Hello, SimonTaub,


You are far too kind for sharing some of the in's and out's of getting a TV calibrated. It's one of the roads less traveled by most customers but the final product can net you a more immersive viewing experience. That being said, I do want to warn perspective DIYers who may want to tackle this to be aware that there are a lot more settings and steps involved in getting a TV fully calibrated and close to perfect. Changing your settings also vary depending on a few different factors. If any readers would like to read our TKB on calibrations I've linked it below.



Dave|Social Media Specialist | Best Buy® Corporate
Give Kudos if you like this post or Accept as Solution if it answers your query!
Posts: 10
Registered: ‎03-26-2014

Re: Calibration settings:

Sorry guys but this comment:

"side thought, and very importantly, the television does need a break in period; about 6 months for entry level televisions; shorter for for more advanced televisions with a higher refresh rate"

is absolutely not true.

First of all no two people have the exact same viewing habits so suggesting someone wait SIX MONTHS to calibrate their television is such an impossible and vague measurement it can't do anyone any good. Please cite a source for this recommendation, which respected professional is suggesting a break-in period even remotely close to 6 months? Imagine all the HDTV shootouts that use new panels that are invalid due to being done around 100 hours of being opened? And who is going to spend money calibrating an entry-level television anyway? They're never going to acheive a respectable calibration to begin with. What would refresh rate have to do with break-in period on LCD/LED sets where the pixel isn't self-illuminating? I do recall people used to do 200 hour break-ins on Pioneer and Panasonic plasmas but that was because the person (DeWayne Davis) doing the calibration ON A DIFFERENT SET, said they were doing it after running the EA calibration slides for 200 hours and thus if people wanted to "closely" match the picture they were getting with a professional ISF calibration, they should do the same to try and have the panel at the same lifespan, because no two panels perform identically. If you want to break in your TV for 100 hours, that's 4 days not 6 months! 200 hours? Now you're at 8 days.

I wouldn't hesitate to have my brand new OLED panel calibrated within a week out of the box, why wait 6 months to get the best picture out of it? Seems absurd, especially for those who have money that might be upgrading to the newest model annually - now you're only watching your TV calibrated for 50% of its viewing lifespan. If you're spending money on today's stunning OLED panels, makes sense to spring $300~$400 for a professional calibration to get the most out of it.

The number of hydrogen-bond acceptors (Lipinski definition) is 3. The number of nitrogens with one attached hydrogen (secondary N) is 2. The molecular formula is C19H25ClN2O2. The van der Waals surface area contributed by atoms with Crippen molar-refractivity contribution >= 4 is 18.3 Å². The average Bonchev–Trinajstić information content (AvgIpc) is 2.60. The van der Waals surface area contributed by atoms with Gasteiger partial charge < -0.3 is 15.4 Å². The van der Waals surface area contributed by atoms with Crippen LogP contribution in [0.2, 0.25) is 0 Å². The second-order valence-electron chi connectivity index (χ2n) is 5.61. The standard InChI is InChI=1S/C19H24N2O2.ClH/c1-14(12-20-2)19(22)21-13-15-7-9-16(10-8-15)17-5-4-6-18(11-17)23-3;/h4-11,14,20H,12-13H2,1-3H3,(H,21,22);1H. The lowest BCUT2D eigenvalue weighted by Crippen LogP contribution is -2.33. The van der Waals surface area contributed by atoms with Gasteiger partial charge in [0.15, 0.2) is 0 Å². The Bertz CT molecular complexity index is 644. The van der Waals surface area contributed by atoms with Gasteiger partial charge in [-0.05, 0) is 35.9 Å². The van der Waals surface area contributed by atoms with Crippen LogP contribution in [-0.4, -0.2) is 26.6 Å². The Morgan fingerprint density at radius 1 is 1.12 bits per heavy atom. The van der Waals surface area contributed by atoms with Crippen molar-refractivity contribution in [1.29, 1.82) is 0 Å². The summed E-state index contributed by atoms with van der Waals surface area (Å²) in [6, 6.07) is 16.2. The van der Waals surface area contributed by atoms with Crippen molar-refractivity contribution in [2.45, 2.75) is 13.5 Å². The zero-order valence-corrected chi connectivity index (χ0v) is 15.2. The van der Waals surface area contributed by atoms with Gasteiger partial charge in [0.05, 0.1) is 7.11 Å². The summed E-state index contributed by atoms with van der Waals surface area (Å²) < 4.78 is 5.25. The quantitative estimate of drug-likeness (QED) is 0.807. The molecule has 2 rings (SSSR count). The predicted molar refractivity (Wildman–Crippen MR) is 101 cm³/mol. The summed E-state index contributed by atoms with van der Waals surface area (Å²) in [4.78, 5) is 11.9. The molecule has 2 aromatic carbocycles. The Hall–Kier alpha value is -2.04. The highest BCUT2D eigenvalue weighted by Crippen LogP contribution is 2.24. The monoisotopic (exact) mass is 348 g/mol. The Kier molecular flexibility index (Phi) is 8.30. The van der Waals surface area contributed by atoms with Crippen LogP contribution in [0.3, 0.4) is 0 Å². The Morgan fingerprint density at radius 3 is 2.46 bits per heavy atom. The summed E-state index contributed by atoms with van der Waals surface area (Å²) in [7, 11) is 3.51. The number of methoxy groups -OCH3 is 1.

If you want a generic calibration, spend $30 on the Spears & Munsil disc (4K UHD also now available) and be done with it.

Emerging Expert
Posts: 7,116
Registered: ‎02-25-2013

Re: Calibration settings:

Is it truly worth it?  I know some people that have paid for the service and swear by it  but I cannot help  but think that they swear by it because they paid somebody a lot of money.


There are a number of articles out there stating that modern higher end TV's are already coming so good out of the box that calibration had almost no change to the picture.


I have seen supposedly calibrated TV's on display in the store and have been over whelmed buy the result. 


I go for the most white white and the most black black when I look at a picture.  And the  "calibrated" sets were not terribly black black or white white. 


I am not an employee of Best Buy and all opinions left on this forum are my own. Please leave Kudo’s if you like a post or click Accept as Solution if a post answers your query.
Posts: 10
Registered: ‎03-26-2014

Re: Calibration settings:

I have a TC-65EZ950 Panasonic 4K OLED so for me it was worth the $350 to get it properly calibrated - I could have lived with the already stunning picture for sure, but I sat in on the process as I have known the calibration specialist in Ontario for many years via speaking engagements at TAVES and as a fellow Nine Inch Nails fan, so I got in depth looks at the before and after performance.

I think if you're a keen vidiophile that seeks out the best 4K Ultra HD discs then you want to get the best out of each disc and a calibration helps with that. It's for sure a niche market that will get one, not just because of the cost but look at how many people out there are clueless about AV subjects, they think refresh rate makes sports look better while ignoring motion resolution, they think vinyl sounds better just because it's vinyl with no idea that many times it's just the same digital master destined for the CD and download markets cut to vinyl, they have motion compensation circuitry on, they don't notice the aspect ratio is incorrect, etc., etc., etc.

Also consider when looking at calibrated sets in places like Best Buy, measure the ambient light output in store and it's likely well over 100 lumens, four times higher than that in other big box chain superstores that are more than electronics stores, in my watching environment I have double-thick black out curtains so even in daytime it's very dark, and it's pitch black at night. So for me OLED reigns supreme and the calibration ensures I'm as close to the hollywood reference master as I can get. If I had an LED in a living room without controlled lighting, I wouldn't spend a penny on a calibration.